Although he did not directly accuse The Sun of wrongdoing, he said he “can’t think” how they would have got the medical records legitimately.

News International has asked to see the information on which Brown is basing his allegations, but a source at the group told AFP: “We are satisfied that the story about his son came from legitimate sources.”

Scotland Yard launched a new investigation into phone hacking in January, and on Monday it warned that leaks to the media — including about alleged payments to royal protection officers — threatened to undermine its efforts.

ADVERTISEMENT

But it is under pressure itself, and several officers were to appear before parliament’s home affairs committee on Tuesday.

These included Scotland Yard Assistant Commissioner John Yates, the police officer who decided in 2009 that the original probe into phone hacking did not need to be reopened despite new revelations.

The original 2006 police investigation led to the News of the World’s then royal editor and a private investigator being jailed. Many of the recent revelations stem from the files seized from the investigator during that time.


Report typos and corrections to: [email protected].
READ COMMENTS - JOIN THE DISCUSSION
Continue Reading

Breaking Banner

Julian Assange lawyer tells court: After pardon fell through, Trump administration resorted to ‘extortion’

Published

on

An attorney for WikiLeaks founder Julian Assange accused the Trump administration of extortion in a London court on Monday.

The WikiLeaks attorney appeared at Woolwich Crown Court along with U.S. prosecutors, who argued that Assange should be extradited the United States, where he faces 18 charges and up to 175 years in jail.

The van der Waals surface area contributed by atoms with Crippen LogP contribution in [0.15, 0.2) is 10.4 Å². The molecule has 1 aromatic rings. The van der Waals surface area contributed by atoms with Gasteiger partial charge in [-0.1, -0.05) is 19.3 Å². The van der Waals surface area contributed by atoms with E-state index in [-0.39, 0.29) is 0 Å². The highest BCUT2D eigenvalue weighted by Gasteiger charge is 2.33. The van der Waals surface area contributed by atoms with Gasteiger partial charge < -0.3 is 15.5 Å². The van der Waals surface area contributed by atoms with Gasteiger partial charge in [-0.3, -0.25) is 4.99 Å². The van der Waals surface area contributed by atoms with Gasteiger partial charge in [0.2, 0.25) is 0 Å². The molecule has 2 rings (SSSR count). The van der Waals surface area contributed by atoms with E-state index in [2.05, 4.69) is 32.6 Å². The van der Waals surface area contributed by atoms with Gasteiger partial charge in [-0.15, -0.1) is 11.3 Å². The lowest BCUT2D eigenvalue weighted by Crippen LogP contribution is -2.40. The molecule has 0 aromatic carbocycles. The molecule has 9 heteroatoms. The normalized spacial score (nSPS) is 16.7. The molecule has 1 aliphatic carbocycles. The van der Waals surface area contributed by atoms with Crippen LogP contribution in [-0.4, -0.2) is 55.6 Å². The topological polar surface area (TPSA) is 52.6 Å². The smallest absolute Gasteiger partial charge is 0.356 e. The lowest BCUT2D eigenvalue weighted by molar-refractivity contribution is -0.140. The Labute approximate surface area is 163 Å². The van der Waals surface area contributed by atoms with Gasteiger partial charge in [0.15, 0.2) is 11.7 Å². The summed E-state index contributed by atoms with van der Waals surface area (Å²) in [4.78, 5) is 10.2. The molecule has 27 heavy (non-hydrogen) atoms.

Attorneys for Assange previously told the court that former Congressman Dana Rohrabacher (R-CA) tried to broker a pardon deal between the White House and Assange if he would agree to say that Russia was not the source of hacked Democratic Party emails.

Continue Reading

Breaking Banner

Black teens shocked after basketball announcer calls their names ‘disgusting’

Published

on

A longtime announcer at high-school basketball games in Oklahoma sparked outrage last week when he said that black players on the Crooked Oak High School lady's basketball team had "disgusting" names.

Local news station KFOR reports that the announcer made the remarks during a game between Crooked Oak and rival Newkirk High School on Friday.

In a video taken at the game, the announcer can be heard saying, "The Crooked Oak Lady Ruff Necks, now their names are pretty disgusting."

Continue Reading
 

Breaking Banner

‘Money hungry mannequin’ Ivanka Trump buried for her taxpayer-funded ‘field trip’ to India with her dad

Published

on

Ivanka Trump was hammered on Twitter for posting pictures of her trip to India where she praised the "grandeur" of the Taj Mahal -- with herself featured front and center before it.

Donald Trump's daughter, a senior White House adviser, has taken to using her Twitter feed to promote herself (usually via photos or video clips) as she travels the world, presumably representing the United States. Monday morning's tweet was no exception, with the two pictures accompanied by, "The grandeur and beauty of the Taj Mahal is awe inspiring!" followed by emojis of the American flag and India's flag.

Continue Reading
 
 
close-image